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30 NOVEL SPLICE DONOR REGION DNA SEQUENCE VARIANT IN THE SUCCINATE DEHYDROGENASE SUBUNIT B GENE IN A BOY WITH MALIGNANT PARAGANGLIOMA IN A FAMILY WITH NONCLASSIC CONGENITAL ADRENAL HYPERPLASIA.
  1. S. Majumdar1,
  2. C. Friedrich1,
  3. C. A. Koch1,
  4. G. W. Moll1
  1. 1University of Mississippi Medical Center, Jackson, MS.

Abstract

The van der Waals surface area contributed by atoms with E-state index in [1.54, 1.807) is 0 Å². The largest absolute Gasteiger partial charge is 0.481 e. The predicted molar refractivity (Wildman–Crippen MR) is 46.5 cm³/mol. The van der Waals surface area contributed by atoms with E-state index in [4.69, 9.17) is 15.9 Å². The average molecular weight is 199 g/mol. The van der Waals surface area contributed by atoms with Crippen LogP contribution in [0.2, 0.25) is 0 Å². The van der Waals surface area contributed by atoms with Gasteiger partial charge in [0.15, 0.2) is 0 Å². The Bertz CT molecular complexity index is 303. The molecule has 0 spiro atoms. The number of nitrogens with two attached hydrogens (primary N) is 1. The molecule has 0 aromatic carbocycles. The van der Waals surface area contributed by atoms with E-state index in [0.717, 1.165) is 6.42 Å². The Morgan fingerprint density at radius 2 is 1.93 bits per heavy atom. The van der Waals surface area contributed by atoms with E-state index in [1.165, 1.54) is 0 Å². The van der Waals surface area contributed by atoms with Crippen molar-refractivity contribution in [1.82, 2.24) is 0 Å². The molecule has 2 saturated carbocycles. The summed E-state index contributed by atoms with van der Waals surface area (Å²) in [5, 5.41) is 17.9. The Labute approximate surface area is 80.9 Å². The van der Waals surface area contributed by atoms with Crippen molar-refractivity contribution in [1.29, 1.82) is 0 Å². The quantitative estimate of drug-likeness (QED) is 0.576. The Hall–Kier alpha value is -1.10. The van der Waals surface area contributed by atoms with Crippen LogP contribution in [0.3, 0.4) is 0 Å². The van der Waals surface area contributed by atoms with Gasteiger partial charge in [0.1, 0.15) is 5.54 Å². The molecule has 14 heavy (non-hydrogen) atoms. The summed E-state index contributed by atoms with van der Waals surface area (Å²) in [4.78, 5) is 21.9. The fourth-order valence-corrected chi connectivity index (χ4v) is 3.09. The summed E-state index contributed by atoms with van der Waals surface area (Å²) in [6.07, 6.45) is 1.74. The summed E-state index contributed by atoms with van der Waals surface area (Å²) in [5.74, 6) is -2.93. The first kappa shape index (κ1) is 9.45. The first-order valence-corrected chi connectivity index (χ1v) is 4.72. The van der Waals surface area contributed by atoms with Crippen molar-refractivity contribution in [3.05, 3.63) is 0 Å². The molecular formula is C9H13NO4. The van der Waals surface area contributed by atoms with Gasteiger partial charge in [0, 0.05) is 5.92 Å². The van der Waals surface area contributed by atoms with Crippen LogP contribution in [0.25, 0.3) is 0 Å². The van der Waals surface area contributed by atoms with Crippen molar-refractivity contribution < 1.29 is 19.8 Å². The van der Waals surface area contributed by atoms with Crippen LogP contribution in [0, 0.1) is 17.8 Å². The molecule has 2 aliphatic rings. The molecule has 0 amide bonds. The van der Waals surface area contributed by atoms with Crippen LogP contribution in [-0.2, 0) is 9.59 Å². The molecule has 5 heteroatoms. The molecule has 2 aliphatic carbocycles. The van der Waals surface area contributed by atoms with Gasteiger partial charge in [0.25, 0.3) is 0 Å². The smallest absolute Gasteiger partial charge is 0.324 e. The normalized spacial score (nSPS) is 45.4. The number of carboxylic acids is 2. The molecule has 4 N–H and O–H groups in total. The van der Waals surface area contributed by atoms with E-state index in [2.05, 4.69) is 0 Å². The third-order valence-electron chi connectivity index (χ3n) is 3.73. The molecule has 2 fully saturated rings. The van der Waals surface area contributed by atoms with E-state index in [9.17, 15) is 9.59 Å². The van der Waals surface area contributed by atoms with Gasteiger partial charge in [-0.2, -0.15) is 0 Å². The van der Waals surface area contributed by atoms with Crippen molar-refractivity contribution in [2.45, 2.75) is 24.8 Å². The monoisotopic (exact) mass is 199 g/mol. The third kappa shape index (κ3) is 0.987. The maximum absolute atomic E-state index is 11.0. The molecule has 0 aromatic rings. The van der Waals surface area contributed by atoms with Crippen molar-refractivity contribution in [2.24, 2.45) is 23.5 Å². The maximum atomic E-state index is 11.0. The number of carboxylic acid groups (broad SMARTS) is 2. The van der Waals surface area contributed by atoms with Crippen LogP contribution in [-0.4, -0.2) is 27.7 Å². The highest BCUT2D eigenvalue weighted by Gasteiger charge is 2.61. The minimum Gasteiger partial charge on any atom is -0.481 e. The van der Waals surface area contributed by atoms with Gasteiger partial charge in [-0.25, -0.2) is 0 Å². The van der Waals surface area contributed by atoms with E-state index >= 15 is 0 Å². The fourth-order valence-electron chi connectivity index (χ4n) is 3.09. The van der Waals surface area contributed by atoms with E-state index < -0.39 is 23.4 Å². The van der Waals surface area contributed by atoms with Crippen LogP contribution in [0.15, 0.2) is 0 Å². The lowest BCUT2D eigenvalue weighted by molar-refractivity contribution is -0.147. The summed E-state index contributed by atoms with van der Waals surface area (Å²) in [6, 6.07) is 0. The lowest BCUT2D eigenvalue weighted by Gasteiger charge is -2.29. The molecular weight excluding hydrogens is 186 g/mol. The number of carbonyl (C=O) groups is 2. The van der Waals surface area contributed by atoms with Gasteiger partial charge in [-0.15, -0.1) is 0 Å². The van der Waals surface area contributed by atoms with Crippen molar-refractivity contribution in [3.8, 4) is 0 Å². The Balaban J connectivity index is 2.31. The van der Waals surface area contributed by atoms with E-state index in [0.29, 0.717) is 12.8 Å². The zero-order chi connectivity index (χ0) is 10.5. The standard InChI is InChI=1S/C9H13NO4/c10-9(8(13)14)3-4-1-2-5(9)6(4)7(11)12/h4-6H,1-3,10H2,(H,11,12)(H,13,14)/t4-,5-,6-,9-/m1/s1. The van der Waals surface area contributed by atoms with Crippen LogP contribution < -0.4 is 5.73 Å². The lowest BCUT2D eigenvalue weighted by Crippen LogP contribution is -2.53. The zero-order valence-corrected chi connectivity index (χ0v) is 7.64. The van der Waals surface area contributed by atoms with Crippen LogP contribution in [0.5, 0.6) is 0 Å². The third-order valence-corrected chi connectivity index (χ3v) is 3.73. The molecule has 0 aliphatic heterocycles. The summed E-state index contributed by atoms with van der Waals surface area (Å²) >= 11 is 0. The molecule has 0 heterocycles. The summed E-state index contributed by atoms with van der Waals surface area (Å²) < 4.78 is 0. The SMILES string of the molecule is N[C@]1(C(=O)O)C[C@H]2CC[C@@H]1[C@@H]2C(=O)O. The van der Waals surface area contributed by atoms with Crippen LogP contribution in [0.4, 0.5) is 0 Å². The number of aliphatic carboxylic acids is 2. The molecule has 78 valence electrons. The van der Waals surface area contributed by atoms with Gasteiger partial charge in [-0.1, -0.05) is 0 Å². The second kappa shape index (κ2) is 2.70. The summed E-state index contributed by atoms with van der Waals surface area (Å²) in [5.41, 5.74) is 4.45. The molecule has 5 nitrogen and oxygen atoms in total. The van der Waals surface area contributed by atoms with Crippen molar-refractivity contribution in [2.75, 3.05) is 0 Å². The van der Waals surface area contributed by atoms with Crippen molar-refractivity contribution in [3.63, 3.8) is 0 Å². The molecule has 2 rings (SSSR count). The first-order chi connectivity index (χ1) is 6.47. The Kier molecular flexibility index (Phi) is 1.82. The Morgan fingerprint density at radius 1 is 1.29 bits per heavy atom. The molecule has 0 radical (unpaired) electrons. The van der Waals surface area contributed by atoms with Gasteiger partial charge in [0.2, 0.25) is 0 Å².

Paragangliomas are rare tumors and seldom cause endocrine hypertension. Germline mutations in the succinate dehydrogenase subunit B gene (SDHB) have been associated with malignant paragangliomas. We report a family with nonclassic congenital adrenal hyperplasia (CAH) in whom one member suffered from metastatic paraganglioma. A 13-year-old boy presented with delayed puberty, nocturnal enuresis, and headaches. His laboratory test results, including thyroid and adrenal tests, were within normal limits. MRI of the brain showed a lesion in the diploic space in the frontal region. CT of his head revealed a lytic bone lesion considered to likely be a histiocytic eosinophilic granuloma. A bone scan showed another lytic lesion in the right proximal femur. Bone biopsy of the skull lesion identified a paraganglioma, likely metastatic. Further imaging showed a 8 × 3 × 3 cm mass close to the vena cava and aorta. Blood pressure of this patient was normal; 24-hour urinary norepinephrine was slightly elevated, and he received preoperative therapy. After surgical tumor removal, postoperative MIBG showed persistent uptake in the abdomen and right femur. His sister was diagnosed to have 3-β-dehydrogenase deficiency; his grandmother had a pituitary adenoma. Germline mutation analysis of the SDHB gene, located at 1p36.13, revealed a known missense mutation (C.418G>T) and a previously unreported splice donor region DNA sequence variation in intron 2 (C.200+7A>G) in the index patient. His sister and father were heterozygous for this splice donor variation, whereas his mother was heterozygous for the known missense mutation. Whole-body imaging of the sister with nonclassic CAH was within normal limits. This case illustrates that malignant paragangliomas can occur in children and are associated with germline sequence variants in the SDHB gene. Clinical presentation may mimic histiocytosis and may include delayed puberty. The combination of sequence variations in the SDHB gene in the same patient may trigger tumor growth of selected chromaffin cells.

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